Submitted by EnergyTechStocks.com
How ironic that, even as President Obama fights an uphill battle to convince Congress to accelerate alternative energy development despite widening budget deficits, it looks like it’s already too late to avoid a new oil price shock.
In his press conference last week, Obama said the country can’t afford to wait to tackle its oil addiction “until the next time that gas gets to $4 a gallon.” But noted consulting firm McKinsey & Co., Saudi oil minister Ali Al-Naimi, and “dean” of oil analysts Charles Maxwell of Weeden & Co. all say that an oil price shock that hits between 2010 and 2013 now appears all-but-inevitable.
Unlike short-sighted Congress – and apparently the rest of the news media, which hasn’t said “boo” about a potential new oil price shock – Obama “gets” that, as McKinsey put it last week, “As soon as we get the economy up and running again, we’re going to find ourselves in a world when (oil) prices are going to fly up.”
Or as Al-Naimi reportedly said two weeks ago, the world faces a “catastrophic” energy supply crunch. Or as Maxwell pointedly wrote at the end of January, “Capex numbers so far supplied by the oil companies themselves suggests cuts in E&P funds currently range between 10% and 25% for the majority of companies. So, the short-term need to conserve cash, build up balance sheets and avoid long-term capacity that may or may not be required soon appears ready to trump possible needs for the intermediate future.
“In effect,” wrote Maxwell, “we appear ready to (knowingly) fall off the pace of capex required to supply sufficient oil to meet projected demand five to six years down the road. We are thus, in my view, setting the stage for a sharp upswing in oil prices by 2012, and beyond.”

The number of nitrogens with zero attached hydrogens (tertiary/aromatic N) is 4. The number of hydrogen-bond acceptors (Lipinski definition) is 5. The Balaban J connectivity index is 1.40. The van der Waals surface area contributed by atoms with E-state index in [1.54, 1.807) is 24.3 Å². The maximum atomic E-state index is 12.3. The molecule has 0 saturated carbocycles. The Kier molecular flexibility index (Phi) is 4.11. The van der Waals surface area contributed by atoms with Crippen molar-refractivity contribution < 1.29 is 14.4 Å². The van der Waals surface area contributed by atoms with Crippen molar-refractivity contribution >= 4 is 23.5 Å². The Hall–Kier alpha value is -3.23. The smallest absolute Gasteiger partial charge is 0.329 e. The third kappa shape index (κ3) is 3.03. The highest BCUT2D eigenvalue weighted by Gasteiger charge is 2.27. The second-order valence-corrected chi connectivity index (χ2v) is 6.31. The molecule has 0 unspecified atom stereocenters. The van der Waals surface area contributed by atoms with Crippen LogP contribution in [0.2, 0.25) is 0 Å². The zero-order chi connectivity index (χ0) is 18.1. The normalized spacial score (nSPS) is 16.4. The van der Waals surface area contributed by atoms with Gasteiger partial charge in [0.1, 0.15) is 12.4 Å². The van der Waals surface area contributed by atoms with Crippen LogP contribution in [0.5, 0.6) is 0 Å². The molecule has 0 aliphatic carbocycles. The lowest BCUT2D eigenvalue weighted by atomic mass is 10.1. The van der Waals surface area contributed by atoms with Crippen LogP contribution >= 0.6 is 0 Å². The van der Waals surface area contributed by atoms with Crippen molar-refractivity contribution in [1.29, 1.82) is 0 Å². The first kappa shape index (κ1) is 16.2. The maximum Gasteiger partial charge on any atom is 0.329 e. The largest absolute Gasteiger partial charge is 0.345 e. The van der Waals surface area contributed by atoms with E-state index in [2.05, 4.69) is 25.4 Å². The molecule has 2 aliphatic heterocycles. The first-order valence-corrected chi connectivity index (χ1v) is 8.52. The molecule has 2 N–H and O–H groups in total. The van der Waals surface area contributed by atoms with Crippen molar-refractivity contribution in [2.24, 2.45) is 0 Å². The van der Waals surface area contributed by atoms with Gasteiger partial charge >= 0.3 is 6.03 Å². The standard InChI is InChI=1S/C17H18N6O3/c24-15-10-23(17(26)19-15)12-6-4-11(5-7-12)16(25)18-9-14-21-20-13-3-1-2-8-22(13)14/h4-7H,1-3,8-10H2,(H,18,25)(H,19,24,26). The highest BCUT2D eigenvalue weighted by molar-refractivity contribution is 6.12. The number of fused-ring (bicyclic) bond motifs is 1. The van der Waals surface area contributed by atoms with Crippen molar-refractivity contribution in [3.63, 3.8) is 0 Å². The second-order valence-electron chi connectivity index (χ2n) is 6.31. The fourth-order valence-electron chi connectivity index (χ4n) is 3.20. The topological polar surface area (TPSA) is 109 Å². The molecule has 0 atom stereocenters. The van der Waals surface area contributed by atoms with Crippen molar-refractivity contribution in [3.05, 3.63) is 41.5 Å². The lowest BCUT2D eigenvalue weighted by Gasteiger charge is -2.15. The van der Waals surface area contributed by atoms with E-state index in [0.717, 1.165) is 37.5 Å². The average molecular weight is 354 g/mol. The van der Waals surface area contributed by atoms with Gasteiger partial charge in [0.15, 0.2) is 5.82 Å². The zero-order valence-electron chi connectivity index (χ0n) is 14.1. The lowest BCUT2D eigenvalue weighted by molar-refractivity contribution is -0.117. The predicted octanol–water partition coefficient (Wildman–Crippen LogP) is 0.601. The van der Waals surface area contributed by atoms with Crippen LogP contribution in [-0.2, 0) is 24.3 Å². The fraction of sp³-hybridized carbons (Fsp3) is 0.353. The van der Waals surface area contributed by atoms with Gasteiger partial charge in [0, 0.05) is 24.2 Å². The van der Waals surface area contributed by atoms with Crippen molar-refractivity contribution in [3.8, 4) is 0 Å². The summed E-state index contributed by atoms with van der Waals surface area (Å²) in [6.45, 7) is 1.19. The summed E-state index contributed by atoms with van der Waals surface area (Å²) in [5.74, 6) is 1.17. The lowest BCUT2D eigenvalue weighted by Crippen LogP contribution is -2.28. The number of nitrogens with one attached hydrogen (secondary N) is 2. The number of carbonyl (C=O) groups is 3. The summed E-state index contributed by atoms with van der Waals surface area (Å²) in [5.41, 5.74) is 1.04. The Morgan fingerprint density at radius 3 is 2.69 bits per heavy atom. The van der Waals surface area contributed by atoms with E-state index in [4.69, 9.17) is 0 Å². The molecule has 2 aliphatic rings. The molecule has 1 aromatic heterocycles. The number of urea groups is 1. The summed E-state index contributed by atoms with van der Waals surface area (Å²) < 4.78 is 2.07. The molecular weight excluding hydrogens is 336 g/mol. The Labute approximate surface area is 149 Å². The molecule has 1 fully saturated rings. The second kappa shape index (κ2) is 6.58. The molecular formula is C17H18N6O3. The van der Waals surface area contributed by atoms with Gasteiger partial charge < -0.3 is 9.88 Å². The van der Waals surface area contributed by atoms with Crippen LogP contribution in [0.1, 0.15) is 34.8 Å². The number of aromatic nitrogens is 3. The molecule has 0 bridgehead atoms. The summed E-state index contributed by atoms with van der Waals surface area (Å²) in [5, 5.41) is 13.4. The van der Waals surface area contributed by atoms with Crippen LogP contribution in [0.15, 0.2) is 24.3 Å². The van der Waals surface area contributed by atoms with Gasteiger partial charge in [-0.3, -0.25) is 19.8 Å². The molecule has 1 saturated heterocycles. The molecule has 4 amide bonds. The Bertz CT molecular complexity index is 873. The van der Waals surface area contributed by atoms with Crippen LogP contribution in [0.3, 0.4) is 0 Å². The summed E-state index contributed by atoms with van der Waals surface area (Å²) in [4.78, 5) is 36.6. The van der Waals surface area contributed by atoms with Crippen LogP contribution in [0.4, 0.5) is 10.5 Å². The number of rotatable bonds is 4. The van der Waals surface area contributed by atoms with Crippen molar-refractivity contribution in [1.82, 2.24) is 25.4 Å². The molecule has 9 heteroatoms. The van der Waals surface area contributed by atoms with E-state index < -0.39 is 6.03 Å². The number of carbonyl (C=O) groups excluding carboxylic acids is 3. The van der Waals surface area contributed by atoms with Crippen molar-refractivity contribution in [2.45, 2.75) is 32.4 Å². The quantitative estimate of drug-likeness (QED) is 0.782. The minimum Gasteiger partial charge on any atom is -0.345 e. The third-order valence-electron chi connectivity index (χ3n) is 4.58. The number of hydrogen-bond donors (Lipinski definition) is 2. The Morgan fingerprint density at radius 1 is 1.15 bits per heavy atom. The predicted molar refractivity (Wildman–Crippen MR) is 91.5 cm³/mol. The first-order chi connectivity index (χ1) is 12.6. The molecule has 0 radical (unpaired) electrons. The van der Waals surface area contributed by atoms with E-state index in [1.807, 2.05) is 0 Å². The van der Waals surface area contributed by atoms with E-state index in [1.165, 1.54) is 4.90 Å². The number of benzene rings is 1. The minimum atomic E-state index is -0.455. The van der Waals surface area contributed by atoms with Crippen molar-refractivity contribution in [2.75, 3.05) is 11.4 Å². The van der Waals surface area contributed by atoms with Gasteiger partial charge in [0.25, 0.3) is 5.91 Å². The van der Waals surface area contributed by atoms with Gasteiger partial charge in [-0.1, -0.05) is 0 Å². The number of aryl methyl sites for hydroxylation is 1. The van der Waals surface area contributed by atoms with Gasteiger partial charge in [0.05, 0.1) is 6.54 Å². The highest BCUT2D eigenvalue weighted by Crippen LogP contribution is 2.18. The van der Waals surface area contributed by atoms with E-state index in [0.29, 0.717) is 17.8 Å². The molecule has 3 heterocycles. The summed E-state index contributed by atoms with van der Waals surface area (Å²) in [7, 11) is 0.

This isn’t the first time Maxwell has warned about an “intermediate” term oil nightmare. (For more, please see “Dean” of Energy Analysts Charles Maxwell’s Disturbing Visions of an Oil-Scarce Future) Investors should note that Maxwell was right on the money when he wrote in January that OPEC supply cuts would be enough to push prices up “into the $50-$60 range by summer.” They should further note that by 2011, before any sharp upswing in price, Maxwell expects oil prices already to be back in the $70 range.
So how high does Maxwell see prices going? By the “mid-teen years,” as he put it, the price of a barrel of oil could hit $200 to $300. “Such a high price would become a heavy penalty on recovering economies around the world,” he emphasized in his January research report.
Echoing Maxwell, McKinsey predicts that the price of oil will, “in relatively short periods,” move up “from a level at which production is marginal ($30-$40 a barrel), to a level at which new investment is marginal ($60-$80 a barrel), to scarcity pricing (above $100 a barrel).”
What’s an investor to do? We’ll look at that tomorrow, March 31, in Part 2 of this news analysis.